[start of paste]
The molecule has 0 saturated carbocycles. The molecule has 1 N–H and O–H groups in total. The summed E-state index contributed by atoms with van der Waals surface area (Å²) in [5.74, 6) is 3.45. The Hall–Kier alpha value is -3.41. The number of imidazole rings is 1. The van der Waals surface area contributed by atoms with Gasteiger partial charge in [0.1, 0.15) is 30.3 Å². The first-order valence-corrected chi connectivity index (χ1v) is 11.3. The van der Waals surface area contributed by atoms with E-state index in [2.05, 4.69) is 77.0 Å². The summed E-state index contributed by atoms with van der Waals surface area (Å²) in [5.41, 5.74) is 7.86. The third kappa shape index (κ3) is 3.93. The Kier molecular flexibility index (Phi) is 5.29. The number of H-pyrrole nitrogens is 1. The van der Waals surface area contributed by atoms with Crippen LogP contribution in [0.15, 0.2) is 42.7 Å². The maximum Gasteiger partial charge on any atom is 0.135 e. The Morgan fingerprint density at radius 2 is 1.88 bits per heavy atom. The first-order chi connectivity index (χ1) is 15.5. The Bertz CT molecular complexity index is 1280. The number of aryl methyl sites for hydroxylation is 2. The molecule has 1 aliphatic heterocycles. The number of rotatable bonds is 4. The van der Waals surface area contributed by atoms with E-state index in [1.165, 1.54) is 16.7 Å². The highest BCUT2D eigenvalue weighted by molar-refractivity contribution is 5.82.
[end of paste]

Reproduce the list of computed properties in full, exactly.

The molecule has 0 saturated carbocycles. The molecule has 1 N–H and O–H groups in total. The summed E-state index contributed by atoms with van der Waals surface area (Å²) in [5.74, 6) is 3.45. The Hall–Kier alpha value is -3.41. The number of imidazole rings is 1. The van der Waals surface area contributed by atoms with Gasteiger partial charge in [0.1, 0.15) is 30.3 Å². The first-order valence-corrected chi connectivity index (χ1v) is 11.3. The van der Waals surface area contributed by atoms with E-state index in [2.05, 4.69) is 77.0 Å². The summed E-state index contributed by atoms with van der Waals surface area (Å²) in [5.41, 5.74) is 7.86. The third kappa shape index (κ3) is 3.93. The Kier molecular flexibility index (Phi) is 5.29. The number of H-pyrrole nitrogens is 1. The van der Waals surface area contributed by atoms with Crippen LogP contribution in [0.15, 0.2) is 42.7 Å². The maximum Gasteiger partial charge on any atom is 0.135 e. The Morgan fingerprint density at radius 2 is 1.88 bits per heavy atom. The first-order chi connectivity index (χ1) is 15.5. The Bertz CT molecular complexity index is 1280. The number of aryl methyl sites for hydroxylation is 2. The molecule has 1 aliphatic heterocycles. The number of rotatable bonds is 4. The van der Waals surface area contributed by atoms with E-state index in [1.165, 1.54) is 16.7 Å². The highest BCUT2D eigenvalue weighted by molar-refractivity contribution is 5.82.